seeking for years.
His profound discovery of shifting one's mindset to a place of complete
integrity, based on new words and phrases grounded in sincerity, has earned him
distinction as the world's leading authority on how to build trust in the world
Leading companies such as Gateway, Clear Channel Communications, Brother
International and Fidelity National Mortgage have called on Ari to keep them on
the leading edge of sales performance. Visit
to get his free sales training lessons.
Marketing Success Defined
Copyright 2007 by Mark S. Levit
How do you personally define success? High income? Substantial net worth? A
fine home? Peer recognition?
On a personal basis, there are likely almost as many definitions of success
as there are people in the world.
In marketing, though, there are just four measurable elements of success:
Profitability, Market Share, Customer Satisfaction and Customer Retention.
Profitability requires little explanation. The very reason businesses exist
is to make a profit, or generate more revenue than they pay out. Profitability
may be increased by reducing overhead and the cost of goods soldóor by
increasing the price to the buyer.
But prices can only be raised so much. Per the laws of price elasticity, as
prices rise, unit sales tend to decline, as does Market Share; which brings us
to our next measure of marketing success.
Market Share, as a measure of success, is important to marketers since the
greater the share, the more stable the brandís performance is in the
marketplace. A product with 65% market share is a force with which to be
reckoned. A product with 3% share is vulnerable to a variety of market factors
such as competitive pricing, promotions, loyalty to better-known brands and
Financial managers understand the impact of Profitability and Market Share.
But concepts such as Customer Satisfaction and Customer Retention are softer
items and tend to be treated as lesser by those managers. Yet, the long term
success and growth of a brand is highly dependent on them.
Customer Satisfaction doesnít appear on a balance sheet. It canít be measured
in dollars and cents. Itís measured by the customerís feelings about a brand.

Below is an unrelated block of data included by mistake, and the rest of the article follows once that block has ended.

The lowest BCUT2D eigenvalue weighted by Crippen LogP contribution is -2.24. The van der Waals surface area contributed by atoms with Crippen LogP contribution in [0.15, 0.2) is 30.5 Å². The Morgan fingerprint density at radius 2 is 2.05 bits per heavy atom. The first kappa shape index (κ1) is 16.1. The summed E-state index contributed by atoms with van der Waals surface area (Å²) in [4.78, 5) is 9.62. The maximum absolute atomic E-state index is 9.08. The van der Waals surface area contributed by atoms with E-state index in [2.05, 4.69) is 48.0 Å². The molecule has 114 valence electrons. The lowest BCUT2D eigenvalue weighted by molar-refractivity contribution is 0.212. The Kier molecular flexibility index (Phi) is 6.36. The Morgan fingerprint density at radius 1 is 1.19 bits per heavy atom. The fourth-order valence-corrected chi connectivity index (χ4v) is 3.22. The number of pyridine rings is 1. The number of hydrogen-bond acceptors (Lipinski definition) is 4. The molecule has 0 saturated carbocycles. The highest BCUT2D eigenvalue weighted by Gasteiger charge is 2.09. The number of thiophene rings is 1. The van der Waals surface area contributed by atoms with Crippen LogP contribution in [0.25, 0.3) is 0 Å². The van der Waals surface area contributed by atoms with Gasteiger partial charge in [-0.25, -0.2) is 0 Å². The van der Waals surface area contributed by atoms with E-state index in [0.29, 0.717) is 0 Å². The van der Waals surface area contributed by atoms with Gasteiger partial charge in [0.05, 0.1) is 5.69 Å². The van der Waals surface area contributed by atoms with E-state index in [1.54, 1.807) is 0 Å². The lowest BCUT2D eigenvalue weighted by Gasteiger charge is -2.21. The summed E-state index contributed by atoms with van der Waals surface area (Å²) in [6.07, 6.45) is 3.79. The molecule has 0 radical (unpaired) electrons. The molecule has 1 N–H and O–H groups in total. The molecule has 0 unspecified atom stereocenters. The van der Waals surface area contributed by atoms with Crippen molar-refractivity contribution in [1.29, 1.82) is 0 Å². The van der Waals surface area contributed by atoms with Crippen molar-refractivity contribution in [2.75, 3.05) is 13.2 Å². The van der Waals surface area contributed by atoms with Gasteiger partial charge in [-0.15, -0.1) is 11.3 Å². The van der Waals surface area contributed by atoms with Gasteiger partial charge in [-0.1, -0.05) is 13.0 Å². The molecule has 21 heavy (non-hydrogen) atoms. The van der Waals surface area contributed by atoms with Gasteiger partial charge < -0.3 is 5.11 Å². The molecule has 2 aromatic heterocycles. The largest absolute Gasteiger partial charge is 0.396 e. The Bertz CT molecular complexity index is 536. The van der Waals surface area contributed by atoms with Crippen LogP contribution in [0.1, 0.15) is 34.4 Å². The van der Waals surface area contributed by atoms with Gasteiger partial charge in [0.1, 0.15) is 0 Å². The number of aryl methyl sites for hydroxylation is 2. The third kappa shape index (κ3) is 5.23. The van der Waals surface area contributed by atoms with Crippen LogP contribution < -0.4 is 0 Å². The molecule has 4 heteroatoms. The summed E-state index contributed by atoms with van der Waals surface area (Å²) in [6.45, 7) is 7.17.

Does the brand deliver its promise? Is it a good value? Does it bring status to
the owner? Is the customer generally happy with the product? Customer
Satisfaction begets repeat purchases, loyalty, word-of-mouth advertising and, of
course, long-term profitability via Customer Retention.
Customer Retention, the final measure of marketing success, is closely tied
to Customer Satisfaction, Profitability and Market Share.
A satisfied customer is likely to remain loyal to a brand, thus enhancing
market share over the long-term, as new customers are acquired. Retained
customers increase the profitability of a brand. In the course of acquiring new
customers, retained customersí purchases can be counted on for continued profit
Itís widely known that itís five times more expensive to acquire a new
customer than it is to keep an old one. Makes you wonder why marketers donít
generally invest more in Customer Retention, doesnít it?
Few business organizations focus on all four elements of marketing success,
probably because theyíre difficult to balance and manage as separate items, yet
theyíre strongly interdependent.
The four elements of marketing success are reasons enough for financial
managers and marketing managers to gain a better understanding of one anotherísí
disciplines and work toward the common good of their companies.
About The Author
Mark Levit is managing partner of Partners & Levit Advertising and a
professor of marketing at New York University. Partners & Levit is an aggressive
marketing services firm leveraging branding, advertising, sales promotion,
direct response, seminar and event marketing, the Internet and other channels to
guide prospects along a continuum until they become your loyal customers. To
learn more visit
http://www.partnerslevit.com or call 212.696.1200.